1. PP

    I recognise the Court of Appeal considered itself bound by precedent and also that any other outcome would have far reaching constitutional implications. However, having read the judgment I’m still left thinking the question of whether a letter was received or not and the credibility of the applicant’s account in respect thereof is wholly analogous with Tsfayo. You surely don’t need “a measure of professional knowledge or experience” or be exercising “administrative discretion pursuant to wider policy aims” to determine such questions. Its interesting to note Thomas LJ accepted it is possible to construct the appellant’s “attractive argument” based on the very passages from Tsfayo he cited.

    Clearly there are strong arguments against the courts being required to make findings of fact in homelessness appeals (although why not do away with in-house reviews, have a right of appeal to an independent and impartial tribunal, and then oversight on JR principles). Its just seems, to me at least, this judgment is at odds with Tsfayo and the discrepancy doesn’t seem to have been convincingly resolved.

    I understand one of the judges remarked at the hearing that their judgment, should the appeal be unsuccessful, might merely be “a staging post” on route to somewhere else. If their Lordships refuse leave to appeal on the basis they dealt with the issue in Runa Begum, can permission be sought in Strasbourg notwithstanding that refusal?

  2. J

    @PP – Yes, if their Lordships were to decline to hear the appeal or were to dismiss the appeal, then Ali et al could petition the ECtHR. You can’t petition the ECtHR until you’ve exhausted all domestic remedies (Art. 34 ECHR).

    What we’re seeing here is a debate which goes much wider than homelessness and s.202 reviews.

    There is a tension between the requirements of Art. 6 and the ECtHR requirement for a decision maker (or, more commonly, the appellate body) to have “full jurisdition” over facts and law.

    Given that the High Court on JR is only concerned with law, not facts (although, after Doherty v Birmingham CC / Tweed v Parades Commission etc that is still right?), the ECtHR does not, as a general rule, think that JR is adequate for the purposes of Art. 6 (and Art. 13 – right to an effective remedy).

    The difficulty for the UK is that:
    (a) the Government doesn’t want to create an independent appeals system for every single administrative decision. This would be expensive and slow the decision making process of public bodies;
    (b) the High Court does not want to have to deal with “full jurisdiction” appeals from every single administrative decision, because it would cause the work of the High Court to slow even further and there are other (more important?) things that High Court Judges think they should be doing (if you doubt this, remember that High Court judges were very much in favour of moving s.204 appeals to the county court and ousting JR, essentialy for these reasons).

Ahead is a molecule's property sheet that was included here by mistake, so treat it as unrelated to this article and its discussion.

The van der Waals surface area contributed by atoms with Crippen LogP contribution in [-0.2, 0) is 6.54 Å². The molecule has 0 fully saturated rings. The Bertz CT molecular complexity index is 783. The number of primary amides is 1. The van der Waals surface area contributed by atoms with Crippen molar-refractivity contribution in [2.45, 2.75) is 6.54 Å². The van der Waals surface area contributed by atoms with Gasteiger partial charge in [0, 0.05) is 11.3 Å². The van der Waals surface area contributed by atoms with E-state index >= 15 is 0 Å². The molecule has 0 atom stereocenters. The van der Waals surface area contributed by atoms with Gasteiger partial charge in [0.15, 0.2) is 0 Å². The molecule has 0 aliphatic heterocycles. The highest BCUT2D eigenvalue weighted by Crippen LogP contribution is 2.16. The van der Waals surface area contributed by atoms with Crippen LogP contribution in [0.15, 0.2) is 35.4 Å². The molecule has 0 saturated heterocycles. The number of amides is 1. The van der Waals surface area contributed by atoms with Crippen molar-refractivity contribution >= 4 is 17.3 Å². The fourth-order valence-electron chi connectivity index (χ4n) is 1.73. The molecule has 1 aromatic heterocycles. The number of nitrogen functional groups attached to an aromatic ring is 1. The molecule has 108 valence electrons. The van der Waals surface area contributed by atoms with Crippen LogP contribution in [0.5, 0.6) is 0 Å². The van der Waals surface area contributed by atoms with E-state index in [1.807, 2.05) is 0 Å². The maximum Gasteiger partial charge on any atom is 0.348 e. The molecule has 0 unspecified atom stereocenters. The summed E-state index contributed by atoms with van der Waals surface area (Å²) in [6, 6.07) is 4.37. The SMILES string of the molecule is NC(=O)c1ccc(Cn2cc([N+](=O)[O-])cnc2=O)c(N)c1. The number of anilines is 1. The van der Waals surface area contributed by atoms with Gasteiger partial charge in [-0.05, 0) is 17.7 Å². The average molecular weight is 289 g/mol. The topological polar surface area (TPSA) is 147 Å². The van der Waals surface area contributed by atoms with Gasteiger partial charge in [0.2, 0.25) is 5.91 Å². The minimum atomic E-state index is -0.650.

I’m not sure what the answer is, in practical or policy terms.

  3. PP

    I appreciate the far reaching implications and the executive’s reluctance. The potential cost must be alarming.

    But as any practitioner knows, homeless persons as a class not only routinely receive decisions that are unlawful, irrational and in breach of procedural duties. They also, as the HLPA submission to the ODPM committee homelessness inquiry recognised, often have their applications for assistance prejudiced by the lack of housing and resources, pressure on decision-makers to find that no duty exists, and in places a culture of adverse decision-making. I would add an important additional factor – a significant proportion of homeless officers are not sufficiently trained or equipped to make quasi-judicial decisions.

    There is a persuasive argument that the possibility of an independent and impartial fact finder presents a ray of hope, in that it might result in a significant improvement in first instance decision-making. Can the current discrepancy between housing and the independent oversight of facts in other areas of welfare law be justified when the provision of shelter is so fundamental? Sure, the issues raise very difficult practical and policy issues. But Community Law Partnership should be commended for asking the question.

  4. chief

    Hat-tip to Garden Court Bulletin, the House of Lords has now granted leave to appeal.

  5. M

    I see on the Supreme Court’s site that they’re to hear the appeal on 23rd & 24th November.